This new program with AMPATH is part of The Pfizer Foundation’s larger portfolio of global health investments. In 2016, The Pfizer Foundation launched the Global Health Innovation Grants, or GHIG, program, a flagship initiative combining funding with technical support, in collaboration with Innovations in Healthcare, a nonprofit organization hosted by Duke University. Building on more than three years of success and ongoing investments, the GHIG program in August of this year invested an additional $2 million in 20 organizations working to combat infectious diseases across 12 LMICs.
This investment is part of Pfizer’s larger, multisectoral strategy to fight infectious diseases and AMR, which also includes multiple investments from Pfizer Inc., such as deploying Pfizer colleagues in countries to leverage their skills with partner organizations to help strengthen local capacities and overcome critical bottlenecks, Back explained.
Kenya has already achieved important progress in tackling AMR. It is 1 of 11 African countries that has developed a national action plan on AMR. However, it is still facing several significant challenges. Among them are the burden of infectious diseases, lack of trust in the medical system, and inadequate access to quality drugs, according to the Global Antibiotic Resistance Partnership.
Strengthening Kenya’s ability to control infections has become even more urgent as of late. The ongoing Ebola epidemic in the Democratic Republic of the Congo has put a spotlight on the need for greater investments in preparedness and surveillance systems, and has led countries in the region to increase their efforts to diagnose and treat infections. But pouring funds into vaccines and laboratories is only part of the solution, Gardner explained.
“What actually drove the spread of the Ebola epidemic at a local level is really a lack of trust in the health system,” he said. “We see that over and over again in Kenya. If the drugs are out of stock, or there's no electricity, or the maternal ward has no delivery packs and so you have to bring your own, all those things create lack of trust in the health system … It leads to home deliveries, or going to the pharmacy and buying antibiotics directly because you know the clinician at the facility is not going to be there.”
AMPATH intends to leverage its expertise to tackle AMR in Kenya, helping the country turn its action plan into practice. And it hopes that its experience might also help to inform similar efforts in other countries. Over the next three years, it will implement several activities within the health system at all levels of care from community health centers and dispensaries to MTRH’s national hospital.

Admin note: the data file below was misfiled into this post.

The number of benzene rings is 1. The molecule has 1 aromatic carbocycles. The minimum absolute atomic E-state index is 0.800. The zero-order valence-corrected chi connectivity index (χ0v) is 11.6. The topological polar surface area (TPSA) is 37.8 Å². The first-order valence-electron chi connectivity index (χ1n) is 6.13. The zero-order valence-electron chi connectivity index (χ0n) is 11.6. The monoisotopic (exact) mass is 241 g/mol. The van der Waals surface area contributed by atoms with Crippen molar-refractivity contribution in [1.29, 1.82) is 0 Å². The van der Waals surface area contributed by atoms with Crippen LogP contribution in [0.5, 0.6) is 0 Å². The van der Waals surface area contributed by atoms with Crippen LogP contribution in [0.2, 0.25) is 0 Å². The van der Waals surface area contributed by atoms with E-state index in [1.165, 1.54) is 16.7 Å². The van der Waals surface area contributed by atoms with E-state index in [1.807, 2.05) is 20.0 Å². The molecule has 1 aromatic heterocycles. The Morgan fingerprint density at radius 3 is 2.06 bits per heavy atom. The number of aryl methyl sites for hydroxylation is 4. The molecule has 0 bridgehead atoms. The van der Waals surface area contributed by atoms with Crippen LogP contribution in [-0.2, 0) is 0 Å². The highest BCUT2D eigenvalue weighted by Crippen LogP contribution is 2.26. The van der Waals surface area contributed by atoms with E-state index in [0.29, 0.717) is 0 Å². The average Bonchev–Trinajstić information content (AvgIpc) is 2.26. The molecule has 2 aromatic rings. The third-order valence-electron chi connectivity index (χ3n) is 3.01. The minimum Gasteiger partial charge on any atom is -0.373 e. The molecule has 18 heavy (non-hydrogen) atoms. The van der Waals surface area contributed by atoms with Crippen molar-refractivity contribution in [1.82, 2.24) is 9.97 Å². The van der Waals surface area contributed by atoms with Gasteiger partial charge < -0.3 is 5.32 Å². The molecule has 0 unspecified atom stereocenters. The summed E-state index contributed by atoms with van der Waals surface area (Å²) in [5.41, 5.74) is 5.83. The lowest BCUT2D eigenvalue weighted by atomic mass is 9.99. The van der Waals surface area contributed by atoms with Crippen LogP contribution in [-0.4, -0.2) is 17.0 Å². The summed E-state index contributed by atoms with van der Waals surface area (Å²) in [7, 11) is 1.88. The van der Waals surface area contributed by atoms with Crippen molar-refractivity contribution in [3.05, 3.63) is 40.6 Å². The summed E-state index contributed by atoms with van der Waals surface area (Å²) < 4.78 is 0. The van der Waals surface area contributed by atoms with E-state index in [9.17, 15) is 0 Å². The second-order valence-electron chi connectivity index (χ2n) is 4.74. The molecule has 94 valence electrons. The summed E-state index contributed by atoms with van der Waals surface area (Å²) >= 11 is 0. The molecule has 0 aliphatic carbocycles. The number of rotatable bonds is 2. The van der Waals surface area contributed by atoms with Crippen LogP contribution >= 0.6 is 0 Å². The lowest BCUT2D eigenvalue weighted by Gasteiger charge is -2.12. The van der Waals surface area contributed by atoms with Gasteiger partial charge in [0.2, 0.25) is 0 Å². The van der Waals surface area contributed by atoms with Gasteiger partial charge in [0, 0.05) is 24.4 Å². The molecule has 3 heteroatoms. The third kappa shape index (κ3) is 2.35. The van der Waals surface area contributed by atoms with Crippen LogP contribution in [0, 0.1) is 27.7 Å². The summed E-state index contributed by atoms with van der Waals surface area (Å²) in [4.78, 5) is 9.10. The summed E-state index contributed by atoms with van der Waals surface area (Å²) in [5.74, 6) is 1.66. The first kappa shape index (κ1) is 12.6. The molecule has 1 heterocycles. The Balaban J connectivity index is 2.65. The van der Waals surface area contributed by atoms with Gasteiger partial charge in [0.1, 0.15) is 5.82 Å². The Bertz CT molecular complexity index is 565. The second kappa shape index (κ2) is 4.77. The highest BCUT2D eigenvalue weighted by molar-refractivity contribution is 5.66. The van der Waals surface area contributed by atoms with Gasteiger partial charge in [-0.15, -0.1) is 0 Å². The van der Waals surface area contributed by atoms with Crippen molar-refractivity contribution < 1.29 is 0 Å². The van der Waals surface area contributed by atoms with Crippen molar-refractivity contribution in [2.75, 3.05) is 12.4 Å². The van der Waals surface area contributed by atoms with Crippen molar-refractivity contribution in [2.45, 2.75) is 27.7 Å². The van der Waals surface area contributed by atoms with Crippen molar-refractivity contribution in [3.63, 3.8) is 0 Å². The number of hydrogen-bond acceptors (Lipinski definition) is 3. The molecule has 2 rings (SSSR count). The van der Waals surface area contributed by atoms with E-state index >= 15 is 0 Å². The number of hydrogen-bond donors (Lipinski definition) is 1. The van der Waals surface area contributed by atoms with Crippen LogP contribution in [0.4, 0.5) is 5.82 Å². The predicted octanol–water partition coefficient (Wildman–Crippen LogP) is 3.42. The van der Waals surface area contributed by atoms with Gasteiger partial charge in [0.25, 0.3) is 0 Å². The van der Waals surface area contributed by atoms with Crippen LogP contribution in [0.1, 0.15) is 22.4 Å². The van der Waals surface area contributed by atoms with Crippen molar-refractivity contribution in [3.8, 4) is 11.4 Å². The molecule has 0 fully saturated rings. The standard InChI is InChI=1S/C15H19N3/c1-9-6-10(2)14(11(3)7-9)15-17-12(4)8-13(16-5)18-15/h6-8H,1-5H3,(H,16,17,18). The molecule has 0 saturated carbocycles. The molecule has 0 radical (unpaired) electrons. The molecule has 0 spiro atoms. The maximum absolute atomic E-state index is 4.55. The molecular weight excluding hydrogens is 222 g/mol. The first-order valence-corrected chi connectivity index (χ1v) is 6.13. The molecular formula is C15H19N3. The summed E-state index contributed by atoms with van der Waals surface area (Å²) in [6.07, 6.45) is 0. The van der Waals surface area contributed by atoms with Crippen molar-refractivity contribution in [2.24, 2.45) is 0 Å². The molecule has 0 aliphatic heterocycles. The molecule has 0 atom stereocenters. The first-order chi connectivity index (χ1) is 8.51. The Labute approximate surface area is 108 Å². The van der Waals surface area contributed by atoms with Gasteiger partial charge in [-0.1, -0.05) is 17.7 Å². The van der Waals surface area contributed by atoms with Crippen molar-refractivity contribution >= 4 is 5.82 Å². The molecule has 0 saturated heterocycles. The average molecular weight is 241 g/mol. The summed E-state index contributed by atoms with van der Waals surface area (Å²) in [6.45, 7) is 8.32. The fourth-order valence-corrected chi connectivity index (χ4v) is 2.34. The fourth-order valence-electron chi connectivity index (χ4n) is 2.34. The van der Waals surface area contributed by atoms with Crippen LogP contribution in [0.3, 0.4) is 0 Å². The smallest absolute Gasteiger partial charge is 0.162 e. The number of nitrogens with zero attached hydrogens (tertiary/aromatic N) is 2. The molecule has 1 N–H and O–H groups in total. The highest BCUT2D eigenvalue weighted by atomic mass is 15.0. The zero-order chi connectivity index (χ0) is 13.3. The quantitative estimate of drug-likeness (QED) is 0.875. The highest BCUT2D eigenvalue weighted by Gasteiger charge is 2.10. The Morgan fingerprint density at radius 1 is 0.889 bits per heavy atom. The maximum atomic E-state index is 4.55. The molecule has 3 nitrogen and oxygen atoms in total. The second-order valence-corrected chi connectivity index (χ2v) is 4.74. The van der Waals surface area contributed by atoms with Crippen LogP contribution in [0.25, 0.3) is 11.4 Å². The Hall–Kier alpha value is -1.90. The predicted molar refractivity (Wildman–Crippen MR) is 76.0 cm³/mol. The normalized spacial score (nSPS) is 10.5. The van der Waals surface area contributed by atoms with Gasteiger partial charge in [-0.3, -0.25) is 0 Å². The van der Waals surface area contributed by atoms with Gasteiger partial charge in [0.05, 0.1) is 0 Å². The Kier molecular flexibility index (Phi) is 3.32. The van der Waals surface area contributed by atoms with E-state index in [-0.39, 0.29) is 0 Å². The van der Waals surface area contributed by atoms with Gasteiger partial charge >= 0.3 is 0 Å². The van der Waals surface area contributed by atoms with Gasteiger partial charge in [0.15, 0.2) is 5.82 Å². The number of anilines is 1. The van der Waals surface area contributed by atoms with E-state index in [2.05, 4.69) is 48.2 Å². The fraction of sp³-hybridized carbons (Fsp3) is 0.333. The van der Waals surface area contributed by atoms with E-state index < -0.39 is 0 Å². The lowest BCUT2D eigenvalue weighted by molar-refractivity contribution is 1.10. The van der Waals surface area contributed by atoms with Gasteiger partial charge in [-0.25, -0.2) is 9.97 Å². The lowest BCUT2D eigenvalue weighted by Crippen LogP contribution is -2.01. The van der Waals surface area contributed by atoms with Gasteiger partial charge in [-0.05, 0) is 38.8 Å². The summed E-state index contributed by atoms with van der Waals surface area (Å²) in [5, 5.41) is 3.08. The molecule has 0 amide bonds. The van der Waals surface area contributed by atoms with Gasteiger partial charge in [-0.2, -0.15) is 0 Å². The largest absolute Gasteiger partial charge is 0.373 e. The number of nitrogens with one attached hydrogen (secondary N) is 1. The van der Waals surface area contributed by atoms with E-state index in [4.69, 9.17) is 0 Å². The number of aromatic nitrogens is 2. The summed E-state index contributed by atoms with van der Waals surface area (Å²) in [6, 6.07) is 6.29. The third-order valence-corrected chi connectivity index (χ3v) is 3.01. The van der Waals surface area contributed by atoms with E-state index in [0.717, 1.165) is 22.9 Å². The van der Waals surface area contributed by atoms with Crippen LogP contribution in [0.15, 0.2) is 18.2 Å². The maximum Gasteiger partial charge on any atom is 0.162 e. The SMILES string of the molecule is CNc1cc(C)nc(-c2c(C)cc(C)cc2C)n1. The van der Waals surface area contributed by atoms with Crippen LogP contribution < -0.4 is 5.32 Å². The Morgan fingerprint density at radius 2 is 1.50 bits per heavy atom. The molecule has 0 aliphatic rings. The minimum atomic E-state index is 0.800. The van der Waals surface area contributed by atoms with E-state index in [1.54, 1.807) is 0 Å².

“What the country needs is not just more national-level policy documents, which Kenya actually has, but also models of how this can work at the local level,” Gardner explained. “We’re trying to pilot innovative models in health delivery that are successful and can be replicated across different facilities and perhaps different counties within Kenya.”
Stronger health systems
The project aims to improve MTRH’s microbiology capacity. The hospital currently lacks the facilities, equipment, and trained staff necessary to run all the necessary microbiology tests, meaning doctors must sometimes treat patients without accurate diagnoses. This increases the risk of prescribing an inadequate drug, Gardner explained. With more lab capacity, the hospital will be able to generate more data on infections and AMR, and in turn, help the government understand how prevalent the problem is.
AMPATH will also work with staff to understand the technical and behavioral barriers to antimicrobial stewardship, and to develop good practices on antibiotics use among staff. The hope is to build a culture where doctors systematically rely on lab tests to prescribe antimicrobials, Gardner said. And it will work to improve the prevention and control of infectious diseases within the hospital.
Because AMPATH works closely with the Ministry of Health, and because MTRH is a public hospital, there are many opportunities for knowledge transfers to take place within the Kenyan health system, and to build capacity at a national level, Back explained. AMPATH also has well-established research partnerships that are conducive to producing rigorous evidence and data on the program’s outcome.
“The Pfizer Foundation looks to form partnerships that generate evidence that's not only valuable, but that is also going to be relevant to governments, so that they can leverage evidence-based data to support their own health system strengthening activities,” Back said. “The AMPATH partnership is an excellent example of this approach.”
Editor’s note: The Pfizer Foundation is a charitable organization established by Pfizer Inc. It is a separate legal entity from Pfizer Inc. with distinct legal restrictions.